Notes on Campbell: To Naomi Is To Love Me!

Naomi struck me … as such a nice young lady. I am always taken aback by that phone-throwing, anger-management-requiring reputation

Naomi struck me … as such a nice young lady. I am always taken aback by that phone-throwing, anger-management-requiring reputation of hers. I have been acquainted with La Campbell since the late 1980’s. She used to model for my old pal, the Turkish fashion designer Rifat Ozbek. When I first came to New York, I slept, for two whole years, under a rolling rack of ladies’ garments in the Ozbek wholesale showroom. This was a lot more fun that it sounds. When I staggered home to 60th Street after a long day of window-dressing at the old downtown Barneys, I never knew who would be rummaging around my nest trying on frocks. Sixteen-year-old Naomi was a regular. Sporting a halo of unstraightened hair, she would pop in for a fitting and a cup of tea. Putting aside her staggering physical beauty, she seemed like a typical skip-along South London gal. I would never have imagined she had it in her to become international tabloid fodder.

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Did she ever hurl a phone at me? A hanger? She may have done, but given the vast difference in our respective heights, it probably sailed right over my head. The occasional hissy fit? Not on the occasions when Herb Ritts or Steven Meisel shot her for Barneys’ advertising. But if I had her legs—and I speak as somebody whose legs are pretty darned attractive—I would pull a diva fit every now and then. People expect it. People enjoy it.

Last Wednesday night, I watched Miss Thing vamping through the doors of Downtown Cipriani, fresh from a day of sluicing and scrubbing turlets. Even Danny DeVito and Rachel Zoe shut their gobs as La Campbell—white fur cape, huge shades—scythed her way through the sidewalk smokers to her waiting S.U.V., every inch the movie star, albeit sans movie. Vive La Campbell! Being that glamorous is a burdensome and time-consuming job: Thank God there is somebody prepared to do it. She should be applauded and thanked for adding sizzle and style to our humdrum lives.

While Naomi was doing her last day of community-sanitation work, I was up at Canyon Ranch in Lenox, Mass., and similarly occupied.

Let me clarify: When the john in our suite started spontaneously gurgling and overflowing, I surprised my husband with my knowledge of plumbing. I sloshed through two inches of water, removed the back of the toilet, grabbed the ball-cock and saved the day.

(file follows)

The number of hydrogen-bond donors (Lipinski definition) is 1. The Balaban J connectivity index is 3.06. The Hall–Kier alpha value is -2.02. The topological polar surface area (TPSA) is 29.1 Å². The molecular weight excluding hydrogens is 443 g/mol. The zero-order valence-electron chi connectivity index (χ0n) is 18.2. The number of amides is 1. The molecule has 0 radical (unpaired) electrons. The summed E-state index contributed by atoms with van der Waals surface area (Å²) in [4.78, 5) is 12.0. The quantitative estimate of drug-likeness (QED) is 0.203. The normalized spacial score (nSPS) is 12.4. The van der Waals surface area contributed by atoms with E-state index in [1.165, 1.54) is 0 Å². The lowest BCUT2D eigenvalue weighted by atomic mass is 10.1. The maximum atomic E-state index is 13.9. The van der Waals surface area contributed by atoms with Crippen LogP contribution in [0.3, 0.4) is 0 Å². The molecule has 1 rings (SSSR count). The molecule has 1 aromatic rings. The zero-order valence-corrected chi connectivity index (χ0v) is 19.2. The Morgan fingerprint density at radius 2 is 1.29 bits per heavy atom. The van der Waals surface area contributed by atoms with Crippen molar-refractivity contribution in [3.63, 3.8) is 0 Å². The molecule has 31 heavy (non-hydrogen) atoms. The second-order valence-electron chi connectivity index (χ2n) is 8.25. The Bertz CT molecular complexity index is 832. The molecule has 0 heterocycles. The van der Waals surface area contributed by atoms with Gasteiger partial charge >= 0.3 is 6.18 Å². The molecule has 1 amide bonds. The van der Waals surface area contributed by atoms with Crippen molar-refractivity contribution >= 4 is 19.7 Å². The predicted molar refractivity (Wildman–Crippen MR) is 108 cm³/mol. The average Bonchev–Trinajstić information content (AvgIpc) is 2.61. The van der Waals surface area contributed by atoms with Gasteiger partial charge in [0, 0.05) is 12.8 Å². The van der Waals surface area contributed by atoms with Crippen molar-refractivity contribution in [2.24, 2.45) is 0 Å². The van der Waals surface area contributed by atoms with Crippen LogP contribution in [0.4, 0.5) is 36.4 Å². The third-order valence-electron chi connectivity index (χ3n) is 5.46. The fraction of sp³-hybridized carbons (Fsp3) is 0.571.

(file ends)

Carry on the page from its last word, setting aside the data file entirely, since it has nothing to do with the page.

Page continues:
Recalcitrant toilets aside, my Jonny and I had a lovely weekend at the legendary spa. Canyon Ranch remains a great winter getaway, not just for New Age truth- and wellness-seekers, but also for deeply cynical truth-avoiders like myself and my Jonny.

The yoga classes are fabulous; all the teachers sound like Laurie Anderson. I kept expecting them to break into “O Superman …. ” My fave? The daily 5 o’clock meditation. Forget about the spiritual aspect of it, meditation is the new un-BlackBerry, the only remaining opportunity in our culture to do absolutely nothing.

Though the simple, portion-controlled Canyon Ranch food is delicious, the real plus is the mise-en-scène. Mealtimes are like being part of a massive feminist-art installation. While chomping at the Bellefontaine Mansion dining room, and reading about how Judy Chicago’s famous Dinner Party now has a permanent home at the Brooklyn Museum, all I could think was: “I do not need to go and see it, for I have lived it.”

Canyon Ranch is estrogen village. It’s all chicks, all the time.

If you’re a bloke and suspect that you might be a misogynist but aren’t quite sure, a stay at Canyon Ranch would provide the perfect litmus test. It’s all about a middle-aged woman.

Conversely, if you’re a guy with a fetish for middle-aged women, you would find Canyon Ranch the ultimate turn-on. There they are, frequently attractive and often in fine fettle, hordes and hordes of them.

I am in the latter camp. I love middle-aged women, especially middle-aged Jewish women. They are chatty and amusing, and they support retail, which in turn supports me and allows me to take trips to Canyon Ranch. (Make your rezzie today: call 800-742-9000.)

Though chockablock with Barneys gals, the best thing about Canyon Ranch is that it has never fallen into the trap of becoming trendy. From the beige-y Italianate room décor to the wombyn’s art and crafts that adorn the public spaces, there is, thank God, nothing hip about it. Naomi would find it trés naff. While the rest of the world has gone to hell in a style-obsessed hand basket, Canyon Ranch has remained appealingly earnest and fabulously frowzy, the perfect antidote to the bitchy screech of N.Y.C.

The motto of Canyon Ranch is “The Power of Possibility.” This should probably be changed to “The Power of Platitudes.” From the affirmations painted on the walls (“Happiness is not having what you want, but wanting what you have”) to the proverb-printed tea bags (“Wisdom sleeps in youthful moments”), everything is embellished with a message of wellness and healing. And all the guests—we contemporary urbanites are clearly starved for grandmotherly proverbs and axioms—were scribbling them down and savoring each one, including moi.

Here’s a good one I saved for Naomi: “Happiness is not the absence of conflict, but the ability to cope with it.”

Wombyn power!

Notes on Campbell: To Naomi Is To Love Me!